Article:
LA PAZ, Mexico— Mexico announced this week that it will ease enforcement in the vaquita’s core Upper Gulf of California habitat, at a time when only 10 of these unique, small porpoises remain on Earth. The move will hasten the porpoise’s extinction as vaquita are caught in the illegal gillnets of fishermen.
Mexico’s new plan essentially converts a “zero tolerance area” (ZTA) where fishing is banned to a complicated enforcement zone with varying levels of deterrence, surveillance, and monitoring depending on the amount of illegal fishing detected by authorities.
Despite scientists’ urgent calls to eliminate fishing in the Upper Gulf of California, the Mexican government’s new plan commits only 60% of the country’s available enforcement resources if no more than 20 boats are spotted in the ZTA (an area roughly twice the size of the District of Columbia). If 20 to 50 illegal boats are found in the ZTA, the government will only commit 80% of its available enforcement capacity.
“The Mexican government’s plan is silly,” said Alejandro Olivera, a senior scientist with the Center for Biological Diversity. “Officials will be wasting precious time counting vessels within an area where zero fishing is supposed to be tolerated. They won’t even bother fully enforcing the fishing ban until 50 illegal boats are detected in this small area.”
Despite decades of repeated promises to protect the vaquita, the Mexican government has failed to stop the use of deadly gillnets that are entangling and drowning these porpoises. In its June report, the Scientific Committee of the International Whaling Commission expressed its disappointment and frustration that “the vaquita population edges closer to extinction caused by gillnet entanglement and ineffective fisheries management and enforcement measures in the Upper Gulf of California.”
“Mexico’s fisheries officials are mismanaging the vaquita to death, driving the species to extinction,” said Kate O’Connell, marine wildlife consultant for the Animal Welfare Institute. “The Mexican National Fisheries and Aquaculture Commission and the National Fisheries Institute have ignored expert scientific advice for decades and have allowed illegal fishing to continue unabated.”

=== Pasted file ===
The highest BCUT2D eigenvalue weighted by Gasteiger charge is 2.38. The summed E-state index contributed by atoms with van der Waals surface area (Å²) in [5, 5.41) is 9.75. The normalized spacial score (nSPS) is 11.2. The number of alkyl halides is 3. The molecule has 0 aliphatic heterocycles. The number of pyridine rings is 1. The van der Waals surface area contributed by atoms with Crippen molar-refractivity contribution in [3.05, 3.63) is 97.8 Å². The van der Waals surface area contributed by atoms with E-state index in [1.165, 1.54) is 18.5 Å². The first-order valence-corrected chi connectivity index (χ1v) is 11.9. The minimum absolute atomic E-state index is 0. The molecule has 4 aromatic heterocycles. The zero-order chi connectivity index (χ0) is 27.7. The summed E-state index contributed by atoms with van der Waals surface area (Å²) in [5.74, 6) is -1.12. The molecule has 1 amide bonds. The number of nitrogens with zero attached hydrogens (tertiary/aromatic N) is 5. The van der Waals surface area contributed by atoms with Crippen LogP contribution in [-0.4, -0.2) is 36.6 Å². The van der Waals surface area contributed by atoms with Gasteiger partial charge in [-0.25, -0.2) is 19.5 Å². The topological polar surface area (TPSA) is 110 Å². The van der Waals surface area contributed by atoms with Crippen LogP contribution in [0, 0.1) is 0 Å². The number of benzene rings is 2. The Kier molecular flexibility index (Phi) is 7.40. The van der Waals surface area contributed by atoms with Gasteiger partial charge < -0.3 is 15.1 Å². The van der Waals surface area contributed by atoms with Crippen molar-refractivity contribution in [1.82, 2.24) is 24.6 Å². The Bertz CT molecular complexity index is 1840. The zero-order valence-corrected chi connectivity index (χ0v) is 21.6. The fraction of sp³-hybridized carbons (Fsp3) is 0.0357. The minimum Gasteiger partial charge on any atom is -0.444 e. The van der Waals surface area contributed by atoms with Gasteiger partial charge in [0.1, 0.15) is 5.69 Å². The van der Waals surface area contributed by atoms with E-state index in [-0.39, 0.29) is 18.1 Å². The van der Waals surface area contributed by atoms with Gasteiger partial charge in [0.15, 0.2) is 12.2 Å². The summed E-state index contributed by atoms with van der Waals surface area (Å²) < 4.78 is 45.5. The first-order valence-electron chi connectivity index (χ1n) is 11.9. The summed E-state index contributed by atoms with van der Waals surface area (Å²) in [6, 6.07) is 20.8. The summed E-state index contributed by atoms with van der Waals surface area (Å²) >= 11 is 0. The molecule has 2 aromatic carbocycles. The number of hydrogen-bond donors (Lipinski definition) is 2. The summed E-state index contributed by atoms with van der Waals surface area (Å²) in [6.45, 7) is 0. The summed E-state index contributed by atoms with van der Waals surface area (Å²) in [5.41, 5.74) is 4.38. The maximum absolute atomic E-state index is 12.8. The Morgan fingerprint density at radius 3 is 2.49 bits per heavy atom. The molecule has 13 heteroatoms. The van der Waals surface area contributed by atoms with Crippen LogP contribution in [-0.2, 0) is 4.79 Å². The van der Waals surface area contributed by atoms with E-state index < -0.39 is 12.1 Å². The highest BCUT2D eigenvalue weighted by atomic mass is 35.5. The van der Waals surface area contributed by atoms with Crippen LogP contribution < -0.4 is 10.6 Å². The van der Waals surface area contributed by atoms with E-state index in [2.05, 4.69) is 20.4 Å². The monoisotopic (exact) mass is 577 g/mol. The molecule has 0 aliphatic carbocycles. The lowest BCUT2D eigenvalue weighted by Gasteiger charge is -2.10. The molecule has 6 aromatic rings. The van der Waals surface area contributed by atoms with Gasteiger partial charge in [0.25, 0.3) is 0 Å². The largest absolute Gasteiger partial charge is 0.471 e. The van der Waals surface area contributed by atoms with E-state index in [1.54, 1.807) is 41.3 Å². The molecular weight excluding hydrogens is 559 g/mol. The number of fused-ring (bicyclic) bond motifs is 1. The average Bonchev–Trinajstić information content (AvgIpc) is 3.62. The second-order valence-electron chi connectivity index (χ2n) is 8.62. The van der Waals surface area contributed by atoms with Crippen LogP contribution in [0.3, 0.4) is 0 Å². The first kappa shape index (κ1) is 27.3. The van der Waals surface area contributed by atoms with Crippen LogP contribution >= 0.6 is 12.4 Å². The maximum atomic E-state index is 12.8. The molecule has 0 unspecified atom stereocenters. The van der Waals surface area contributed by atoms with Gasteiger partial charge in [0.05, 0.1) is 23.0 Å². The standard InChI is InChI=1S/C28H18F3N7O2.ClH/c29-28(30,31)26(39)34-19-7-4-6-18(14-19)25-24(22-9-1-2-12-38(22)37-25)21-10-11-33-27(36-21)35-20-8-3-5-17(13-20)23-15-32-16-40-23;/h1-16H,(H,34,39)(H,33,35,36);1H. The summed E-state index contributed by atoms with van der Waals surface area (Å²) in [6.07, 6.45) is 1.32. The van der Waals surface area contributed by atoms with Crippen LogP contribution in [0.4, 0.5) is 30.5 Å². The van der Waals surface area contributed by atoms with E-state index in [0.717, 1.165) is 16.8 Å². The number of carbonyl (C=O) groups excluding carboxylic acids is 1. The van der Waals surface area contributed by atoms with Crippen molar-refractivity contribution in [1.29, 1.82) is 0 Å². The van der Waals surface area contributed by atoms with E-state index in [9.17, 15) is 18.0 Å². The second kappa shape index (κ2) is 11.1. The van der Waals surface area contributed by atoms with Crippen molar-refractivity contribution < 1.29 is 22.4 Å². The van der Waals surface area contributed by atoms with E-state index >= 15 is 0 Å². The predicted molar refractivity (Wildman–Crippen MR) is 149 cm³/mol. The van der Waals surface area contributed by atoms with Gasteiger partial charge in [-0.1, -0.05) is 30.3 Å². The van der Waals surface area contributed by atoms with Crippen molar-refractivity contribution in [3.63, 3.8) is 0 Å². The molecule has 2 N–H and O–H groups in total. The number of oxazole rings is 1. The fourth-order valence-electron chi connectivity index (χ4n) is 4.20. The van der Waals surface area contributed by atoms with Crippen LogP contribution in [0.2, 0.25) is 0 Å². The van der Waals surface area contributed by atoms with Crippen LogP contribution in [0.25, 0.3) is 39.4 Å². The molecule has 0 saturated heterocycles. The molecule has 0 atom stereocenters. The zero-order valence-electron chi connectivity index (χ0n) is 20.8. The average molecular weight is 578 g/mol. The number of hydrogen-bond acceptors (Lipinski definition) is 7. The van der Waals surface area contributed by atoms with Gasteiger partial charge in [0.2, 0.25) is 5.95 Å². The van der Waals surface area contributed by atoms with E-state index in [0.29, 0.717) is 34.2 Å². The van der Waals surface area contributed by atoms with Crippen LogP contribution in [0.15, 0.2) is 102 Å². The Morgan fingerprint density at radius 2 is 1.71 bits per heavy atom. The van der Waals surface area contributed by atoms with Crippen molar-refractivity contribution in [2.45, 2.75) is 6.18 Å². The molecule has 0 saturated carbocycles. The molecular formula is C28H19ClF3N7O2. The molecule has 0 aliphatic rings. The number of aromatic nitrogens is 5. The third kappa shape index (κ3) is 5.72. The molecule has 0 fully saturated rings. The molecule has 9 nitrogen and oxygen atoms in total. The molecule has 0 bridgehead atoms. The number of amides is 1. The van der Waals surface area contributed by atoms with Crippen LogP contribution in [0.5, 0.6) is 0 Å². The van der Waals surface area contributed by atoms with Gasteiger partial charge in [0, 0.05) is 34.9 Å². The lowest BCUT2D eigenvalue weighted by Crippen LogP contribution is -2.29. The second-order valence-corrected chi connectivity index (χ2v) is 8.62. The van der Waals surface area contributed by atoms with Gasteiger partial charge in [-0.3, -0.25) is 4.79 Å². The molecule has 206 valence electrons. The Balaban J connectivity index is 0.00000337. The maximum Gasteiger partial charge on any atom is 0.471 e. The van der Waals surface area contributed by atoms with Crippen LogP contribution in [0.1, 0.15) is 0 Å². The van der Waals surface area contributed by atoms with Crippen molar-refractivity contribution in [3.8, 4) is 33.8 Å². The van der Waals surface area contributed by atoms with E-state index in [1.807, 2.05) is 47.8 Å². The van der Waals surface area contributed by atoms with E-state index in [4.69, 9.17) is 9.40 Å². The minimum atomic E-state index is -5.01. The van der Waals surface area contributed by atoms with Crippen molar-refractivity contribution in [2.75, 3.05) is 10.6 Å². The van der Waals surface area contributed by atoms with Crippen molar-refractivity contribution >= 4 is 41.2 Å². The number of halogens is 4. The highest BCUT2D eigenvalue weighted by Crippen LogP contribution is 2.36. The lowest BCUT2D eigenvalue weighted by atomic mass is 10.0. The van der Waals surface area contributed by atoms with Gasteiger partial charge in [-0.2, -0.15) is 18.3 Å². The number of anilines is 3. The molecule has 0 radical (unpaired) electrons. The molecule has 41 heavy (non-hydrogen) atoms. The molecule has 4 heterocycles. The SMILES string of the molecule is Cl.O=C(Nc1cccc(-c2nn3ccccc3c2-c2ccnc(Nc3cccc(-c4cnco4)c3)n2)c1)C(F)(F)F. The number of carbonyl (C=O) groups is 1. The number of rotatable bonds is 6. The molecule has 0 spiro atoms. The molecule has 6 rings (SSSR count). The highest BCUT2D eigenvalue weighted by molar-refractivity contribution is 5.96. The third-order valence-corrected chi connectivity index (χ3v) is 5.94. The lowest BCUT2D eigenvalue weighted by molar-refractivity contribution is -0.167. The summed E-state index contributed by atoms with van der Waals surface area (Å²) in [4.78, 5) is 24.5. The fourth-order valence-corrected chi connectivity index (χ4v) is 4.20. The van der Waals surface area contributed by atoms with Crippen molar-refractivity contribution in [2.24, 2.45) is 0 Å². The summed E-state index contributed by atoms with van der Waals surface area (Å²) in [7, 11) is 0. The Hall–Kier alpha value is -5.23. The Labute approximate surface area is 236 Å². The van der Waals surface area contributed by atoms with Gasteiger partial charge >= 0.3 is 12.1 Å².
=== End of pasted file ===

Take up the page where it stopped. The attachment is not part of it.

Mexico’s new enforcement scheme also includes a series of weak “triggers” based on how frequently illegal fishing boats are detected in the ZTA. For example, officials will ban fishing in an area wider than the ZTA for seven days only if 60 illegal boats have been detected in the three times in one month. This incredible number of boats will only hasten the vaquita’s decline.
And it’s unlikely that Mexico will enforce even these minimal fishing regulations, given that authorities have failed for decades to control illegal fishing in the ZTA and the larger vaquita refuge. “It’s sheer fantasy that Mexico will suddenly be able to enforce a more complicated ban on fishing under this new scheme,” said Olivera.
“Mexico has implicitly telegraphed its intent to allow the vaquita to go extinct by continually embracing inadequate half-measures which have never been effectively implemented or enforced,” said Zak Smith, a senior attorney at NRDC. “This latest announcement transitions Mexico’s stance to an explicit affirmation that the only way it sees out of its vaquita problem is the quick extinction of the species.”
For the past 25 years, Mexico has failed to fulfill its promises to protect the vaquita and its habitat from gillnets set to catch totoaba, a critically endangered fish whose swim bladders are in high demand in Asia, and other species.
But international pressure is increasing. Last year the United States banned the import of fishery products from the vaquita’s habitat. UNESCO’s World Heritage Committee inscribed the World Heritage site where the vaquita live as “in danger” in 2019 due to the precipitous decline in vaquita numbers. The Convention on International Trade in Endangered Species of Wild Fauna and Flora may also consider trade sanctions against Mexico at its upcoming meetings due to Mexico’s ongoing failure to stop the illegal capture and trade in totoaba.